Aug. 29–Oil and gas companies could be asked to help solve southeast New Mexico infrastructure woes if U.S. Congresswoman Michelle Lujan Grisham (D-1) is elected governor.
She explained her plans to support the region where extraction grew significantly in the past year, supplying about one third of the New Mexico’s revenue, during a Wednesday campaign stop in Carlsbad at the International Brotherhood of Electrical Workers.
The race for governor is between Lujan Grisham and Republican Congressman Steve Pearce (R-2). A recent Emerson College showed Pearce polling at 40 percent and Lujan Grisham polling at 42 percent.
She said oilfield communities in the area are an essential part of New Mexico’s economy, and must not be ignored by policy at the state level, regardless of party affiliation.
Lujan Grisham said she hoped to quash the idea that Democrats from northern New Mexico do not care about the needs of the southern portion of the state known for heavy industrial development.
“This notion that it’s so hyper-partisan that no democrats are interested in this community is false,” she said. “It’s absolutely false. We want to dispel that. It should not be so hyper-partisan. It should be about making this community whole.”
Local frustration regarding state revenue supplied by oil development in Eddy County not returning to the region was similar to concerns Lujan Grisham said she’s heard across the state.
“There are a lot of places in this state that feel that way,” she said. “When you pick a winner, you start to walk away. I want the whole state to recognize that this part of the state is shoring us up.”
A ‘balance’ must be struck
Aside from the oil and gas that defines southeast New Mexico’s economy, Lujan Grisham called for more attention to wind energy and other forms of renewable resources.
She said a balance must be struck between the economic boon of the extraction industry, and environmental conservation measures.
As for preserving access to public lands amid the development, she said such drilling leases should be evaluated for their environmental impact on a “case-by-case basis.”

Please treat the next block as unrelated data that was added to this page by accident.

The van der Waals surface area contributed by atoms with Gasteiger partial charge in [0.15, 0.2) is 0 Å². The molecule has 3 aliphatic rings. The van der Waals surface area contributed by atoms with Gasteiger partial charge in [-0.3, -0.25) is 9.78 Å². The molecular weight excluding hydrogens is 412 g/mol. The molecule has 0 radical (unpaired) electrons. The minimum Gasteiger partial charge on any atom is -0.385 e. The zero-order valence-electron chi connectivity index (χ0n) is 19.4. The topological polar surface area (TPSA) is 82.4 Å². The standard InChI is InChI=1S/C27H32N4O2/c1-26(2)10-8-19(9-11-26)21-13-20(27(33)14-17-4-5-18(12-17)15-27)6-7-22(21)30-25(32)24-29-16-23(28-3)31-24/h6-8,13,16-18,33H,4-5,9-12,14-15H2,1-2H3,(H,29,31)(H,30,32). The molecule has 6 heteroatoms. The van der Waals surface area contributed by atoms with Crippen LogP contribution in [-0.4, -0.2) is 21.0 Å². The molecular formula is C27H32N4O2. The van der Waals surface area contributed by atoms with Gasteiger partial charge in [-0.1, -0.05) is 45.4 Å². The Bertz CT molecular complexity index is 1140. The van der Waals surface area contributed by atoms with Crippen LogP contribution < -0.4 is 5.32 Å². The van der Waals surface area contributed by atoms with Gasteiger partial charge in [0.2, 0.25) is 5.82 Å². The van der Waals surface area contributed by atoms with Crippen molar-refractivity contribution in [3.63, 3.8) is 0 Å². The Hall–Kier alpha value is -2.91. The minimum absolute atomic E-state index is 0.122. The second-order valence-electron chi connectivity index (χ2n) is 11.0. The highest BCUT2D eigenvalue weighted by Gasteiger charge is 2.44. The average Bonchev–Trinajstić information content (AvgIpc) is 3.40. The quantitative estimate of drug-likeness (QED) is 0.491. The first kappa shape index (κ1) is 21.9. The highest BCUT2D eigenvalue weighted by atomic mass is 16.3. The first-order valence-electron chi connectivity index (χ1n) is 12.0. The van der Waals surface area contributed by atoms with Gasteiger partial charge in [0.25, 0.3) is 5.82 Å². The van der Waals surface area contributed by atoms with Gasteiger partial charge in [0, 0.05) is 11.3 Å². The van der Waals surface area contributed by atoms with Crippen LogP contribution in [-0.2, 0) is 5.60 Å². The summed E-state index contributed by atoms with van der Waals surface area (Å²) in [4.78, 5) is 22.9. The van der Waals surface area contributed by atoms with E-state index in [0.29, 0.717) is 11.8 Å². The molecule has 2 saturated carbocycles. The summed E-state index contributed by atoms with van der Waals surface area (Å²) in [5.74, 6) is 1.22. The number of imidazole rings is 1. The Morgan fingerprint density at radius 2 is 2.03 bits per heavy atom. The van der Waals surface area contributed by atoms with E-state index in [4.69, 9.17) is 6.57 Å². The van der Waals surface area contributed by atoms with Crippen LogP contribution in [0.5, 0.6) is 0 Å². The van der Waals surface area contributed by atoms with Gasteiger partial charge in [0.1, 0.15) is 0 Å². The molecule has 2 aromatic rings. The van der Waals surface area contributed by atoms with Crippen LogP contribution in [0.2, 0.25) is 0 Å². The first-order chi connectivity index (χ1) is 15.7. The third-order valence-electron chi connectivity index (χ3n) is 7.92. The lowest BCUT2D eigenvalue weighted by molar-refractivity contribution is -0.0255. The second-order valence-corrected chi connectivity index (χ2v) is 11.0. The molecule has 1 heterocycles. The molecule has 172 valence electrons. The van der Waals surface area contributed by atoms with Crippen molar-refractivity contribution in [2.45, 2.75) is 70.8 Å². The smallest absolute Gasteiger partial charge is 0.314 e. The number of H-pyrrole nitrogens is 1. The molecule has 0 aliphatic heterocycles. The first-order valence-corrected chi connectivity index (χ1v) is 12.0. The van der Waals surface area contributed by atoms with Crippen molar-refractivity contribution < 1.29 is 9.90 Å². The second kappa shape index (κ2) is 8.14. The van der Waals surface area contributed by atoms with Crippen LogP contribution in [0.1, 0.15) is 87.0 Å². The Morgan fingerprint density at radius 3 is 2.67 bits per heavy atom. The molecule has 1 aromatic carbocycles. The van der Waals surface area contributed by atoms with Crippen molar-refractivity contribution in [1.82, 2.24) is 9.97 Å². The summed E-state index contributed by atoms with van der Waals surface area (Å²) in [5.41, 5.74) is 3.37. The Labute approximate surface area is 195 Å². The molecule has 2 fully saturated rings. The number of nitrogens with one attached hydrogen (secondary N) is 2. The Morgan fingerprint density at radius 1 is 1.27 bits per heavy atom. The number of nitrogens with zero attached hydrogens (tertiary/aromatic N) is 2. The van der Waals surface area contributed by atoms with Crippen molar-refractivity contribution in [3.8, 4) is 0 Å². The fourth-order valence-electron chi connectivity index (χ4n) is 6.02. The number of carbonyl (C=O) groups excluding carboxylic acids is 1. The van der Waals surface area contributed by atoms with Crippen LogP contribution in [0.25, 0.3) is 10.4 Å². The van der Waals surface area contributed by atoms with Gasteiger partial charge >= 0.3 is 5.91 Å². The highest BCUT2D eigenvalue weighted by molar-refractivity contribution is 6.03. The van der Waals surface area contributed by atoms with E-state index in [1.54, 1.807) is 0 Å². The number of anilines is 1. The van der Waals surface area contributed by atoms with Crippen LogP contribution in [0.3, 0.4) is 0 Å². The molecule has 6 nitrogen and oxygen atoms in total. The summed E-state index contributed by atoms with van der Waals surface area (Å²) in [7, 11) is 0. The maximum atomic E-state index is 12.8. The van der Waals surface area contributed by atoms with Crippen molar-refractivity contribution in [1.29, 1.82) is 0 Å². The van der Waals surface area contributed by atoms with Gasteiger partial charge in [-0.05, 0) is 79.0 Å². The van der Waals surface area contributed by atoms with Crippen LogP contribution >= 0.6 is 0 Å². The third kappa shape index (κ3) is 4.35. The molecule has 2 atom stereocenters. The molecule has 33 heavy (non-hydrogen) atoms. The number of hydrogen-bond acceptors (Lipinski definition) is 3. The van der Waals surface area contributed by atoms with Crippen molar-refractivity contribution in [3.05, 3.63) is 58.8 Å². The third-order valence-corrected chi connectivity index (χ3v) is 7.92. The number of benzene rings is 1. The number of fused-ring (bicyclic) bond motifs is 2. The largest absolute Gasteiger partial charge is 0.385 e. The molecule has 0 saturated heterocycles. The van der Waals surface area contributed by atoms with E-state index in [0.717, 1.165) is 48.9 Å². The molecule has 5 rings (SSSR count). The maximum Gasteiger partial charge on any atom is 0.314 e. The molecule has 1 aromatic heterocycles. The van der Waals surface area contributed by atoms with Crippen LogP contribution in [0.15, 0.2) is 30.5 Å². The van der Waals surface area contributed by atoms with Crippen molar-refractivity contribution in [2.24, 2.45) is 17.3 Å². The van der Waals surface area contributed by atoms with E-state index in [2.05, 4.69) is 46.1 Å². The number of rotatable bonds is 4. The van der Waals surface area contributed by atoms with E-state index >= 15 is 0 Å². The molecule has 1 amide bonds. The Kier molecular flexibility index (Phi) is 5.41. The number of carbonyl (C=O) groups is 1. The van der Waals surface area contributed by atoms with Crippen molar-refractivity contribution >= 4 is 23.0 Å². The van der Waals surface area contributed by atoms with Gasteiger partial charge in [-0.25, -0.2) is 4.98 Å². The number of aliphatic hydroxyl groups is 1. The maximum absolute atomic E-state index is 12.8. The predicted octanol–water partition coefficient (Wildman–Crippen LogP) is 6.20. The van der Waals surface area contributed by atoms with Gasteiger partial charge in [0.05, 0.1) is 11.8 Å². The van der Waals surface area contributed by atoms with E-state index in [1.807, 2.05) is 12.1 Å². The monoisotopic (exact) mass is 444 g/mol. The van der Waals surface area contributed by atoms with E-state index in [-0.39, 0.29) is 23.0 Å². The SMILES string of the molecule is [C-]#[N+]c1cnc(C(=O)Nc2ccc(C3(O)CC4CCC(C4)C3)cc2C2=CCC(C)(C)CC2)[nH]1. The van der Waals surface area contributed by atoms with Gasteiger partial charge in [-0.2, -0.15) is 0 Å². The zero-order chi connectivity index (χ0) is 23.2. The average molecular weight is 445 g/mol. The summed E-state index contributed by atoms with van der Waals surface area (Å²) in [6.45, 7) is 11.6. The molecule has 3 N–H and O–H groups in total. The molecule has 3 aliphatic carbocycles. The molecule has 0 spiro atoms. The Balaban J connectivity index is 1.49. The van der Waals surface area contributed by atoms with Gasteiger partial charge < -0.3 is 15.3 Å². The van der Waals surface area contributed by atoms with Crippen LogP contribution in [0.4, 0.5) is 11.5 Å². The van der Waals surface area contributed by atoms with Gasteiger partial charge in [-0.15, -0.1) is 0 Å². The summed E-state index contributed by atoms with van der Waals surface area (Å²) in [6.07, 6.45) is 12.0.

“It’s not a one size fits all. It’s a case-by-case decision,” she said. “We don’t ruin one asset by promoting another. New Mexico can lead the nation in achieve these balances.”
She said her campaign has met with numerous oil and gas industry leaders to discuss how the private companies that develop the land and extract resources from it, can help support the needed infrastructure.
So far, Lujan Grisham said the industry was receptive to pitching in.
“We’ve been meeting with oil and gas a lot, and making it really clear that we need their help,” she said. “And they’re not completely opposed to a number of issues, including that they would participate more directly in fixing these roads, making them safe, figuring out byways and really investing in infrastructure.”
Private business must help pay the auxiliary costs of doing business, she said, to take some of the burden off the local communities and New Mexico.
“We have doubled the number of wells. They need to step up, and they’re not unwilling,” Lujan Grisham said. “Wouldn’t that be better, if they would take responsibility? We have kind of a set of standards in every state including this one, that businesses help us deal with the cost of doing business.”
Developer could receive tax credits or other incentives if they pay for infrastructure, namely roads, Lujan Grisham said.